A challenge that we faced in 2015 was how to best utilize 3D scans of existing conditions. Three-dimensional scans are the most accurate way to capture these conditions but as with any new technology, it presents new problems. Our previous workflow involved going out to a site, taking measurements and then going back to the office to create models. Now we manage an enormous amount of data and very large (40+ GB) file sizes. With such high levels of accuracy we have had to develop workflows that give us the best model representation of something that in reality is imperfect. Walls undulate both horizontally and vertically, floors and ceilings slope, and there are very few clean dimensions. We're not alone in tackling these issues, as we are excited to be an industry partner with Navajo Technical University as they work to create new metrology certification. From this collaboration we hope to share our workflows and work with the University to improve and streamline the process of reality capture.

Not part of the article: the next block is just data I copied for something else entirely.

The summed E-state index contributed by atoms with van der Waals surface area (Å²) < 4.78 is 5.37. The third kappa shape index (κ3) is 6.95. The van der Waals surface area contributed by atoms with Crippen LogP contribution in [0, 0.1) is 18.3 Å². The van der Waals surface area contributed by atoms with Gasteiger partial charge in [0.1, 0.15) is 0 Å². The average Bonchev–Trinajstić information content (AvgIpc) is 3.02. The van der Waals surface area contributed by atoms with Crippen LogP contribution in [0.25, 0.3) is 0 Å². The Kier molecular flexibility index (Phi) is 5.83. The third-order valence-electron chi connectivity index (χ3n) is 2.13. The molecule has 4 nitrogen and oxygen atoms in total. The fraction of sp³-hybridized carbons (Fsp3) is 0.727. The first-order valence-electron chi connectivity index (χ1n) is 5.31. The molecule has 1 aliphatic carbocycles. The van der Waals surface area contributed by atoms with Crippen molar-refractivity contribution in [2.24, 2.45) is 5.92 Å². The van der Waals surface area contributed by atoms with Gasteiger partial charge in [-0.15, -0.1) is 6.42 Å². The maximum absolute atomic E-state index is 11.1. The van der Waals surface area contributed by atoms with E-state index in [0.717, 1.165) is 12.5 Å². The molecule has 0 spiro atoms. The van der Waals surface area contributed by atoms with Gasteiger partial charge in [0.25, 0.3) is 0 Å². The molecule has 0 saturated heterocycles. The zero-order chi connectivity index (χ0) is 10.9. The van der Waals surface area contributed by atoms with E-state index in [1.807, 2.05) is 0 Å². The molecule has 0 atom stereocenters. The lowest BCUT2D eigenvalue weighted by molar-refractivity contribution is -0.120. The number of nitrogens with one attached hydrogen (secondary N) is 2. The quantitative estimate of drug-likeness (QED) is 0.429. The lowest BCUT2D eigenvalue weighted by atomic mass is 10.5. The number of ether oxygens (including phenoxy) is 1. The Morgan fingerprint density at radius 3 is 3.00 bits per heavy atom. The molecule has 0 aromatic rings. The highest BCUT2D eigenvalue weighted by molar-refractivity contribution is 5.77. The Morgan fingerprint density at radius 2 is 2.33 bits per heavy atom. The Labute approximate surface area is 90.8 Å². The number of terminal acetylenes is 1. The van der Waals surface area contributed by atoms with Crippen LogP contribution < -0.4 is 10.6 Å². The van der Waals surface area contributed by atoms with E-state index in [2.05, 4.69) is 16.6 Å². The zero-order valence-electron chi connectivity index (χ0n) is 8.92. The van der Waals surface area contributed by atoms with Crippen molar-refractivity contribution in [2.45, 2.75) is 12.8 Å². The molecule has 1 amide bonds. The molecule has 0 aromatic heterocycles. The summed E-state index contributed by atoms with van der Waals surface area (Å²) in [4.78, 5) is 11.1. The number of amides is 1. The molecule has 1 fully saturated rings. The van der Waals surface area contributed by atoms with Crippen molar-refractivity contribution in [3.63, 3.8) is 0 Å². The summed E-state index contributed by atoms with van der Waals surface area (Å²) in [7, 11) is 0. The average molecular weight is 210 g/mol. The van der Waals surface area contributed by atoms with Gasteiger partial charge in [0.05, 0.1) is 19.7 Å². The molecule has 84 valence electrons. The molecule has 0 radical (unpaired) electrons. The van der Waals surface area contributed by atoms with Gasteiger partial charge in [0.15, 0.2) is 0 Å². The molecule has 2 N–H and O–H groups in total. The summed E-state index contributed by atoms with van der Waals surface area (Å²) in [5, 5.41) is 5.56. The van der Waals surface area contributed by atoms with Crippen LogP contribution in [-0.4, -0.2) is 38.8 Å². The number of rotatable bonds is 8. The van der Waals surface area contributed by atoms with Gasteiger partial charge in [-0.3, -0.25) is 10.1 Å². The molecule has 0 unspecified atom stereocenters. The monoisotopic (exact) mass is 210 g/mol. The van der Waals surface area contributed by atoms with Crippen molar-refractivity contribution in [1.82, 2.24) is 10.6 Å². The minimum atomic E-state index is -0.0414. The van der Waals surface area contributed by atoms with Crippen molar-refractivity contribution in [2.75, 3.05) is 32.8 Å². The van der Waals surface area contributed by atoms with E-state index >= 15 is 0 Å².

How does technology currently implemented by D/P/S contribute to design excellence?
I like to equate the new tools and technology that we implement to that of an artist getting a new type of brush, a photographer acquiring a new type of camera; it's all about the possibilities that the new tools and technology give us. These tools don’t necessarily drive the actual design but they allow us to better communicate ideas to clients and the community. In some cases, ideas that used to seem impossible can now become reality as technology advances. Technologies related to data visualization and energy analysis are augmenting the design process by giving us access to information and analysis that were previously unattainable. This enables us to make more informed design decisions which enhances our design process.
What is your BIM team currently working on? What new trends do you see, and how do you think BIM and other technology will continue to change the design process?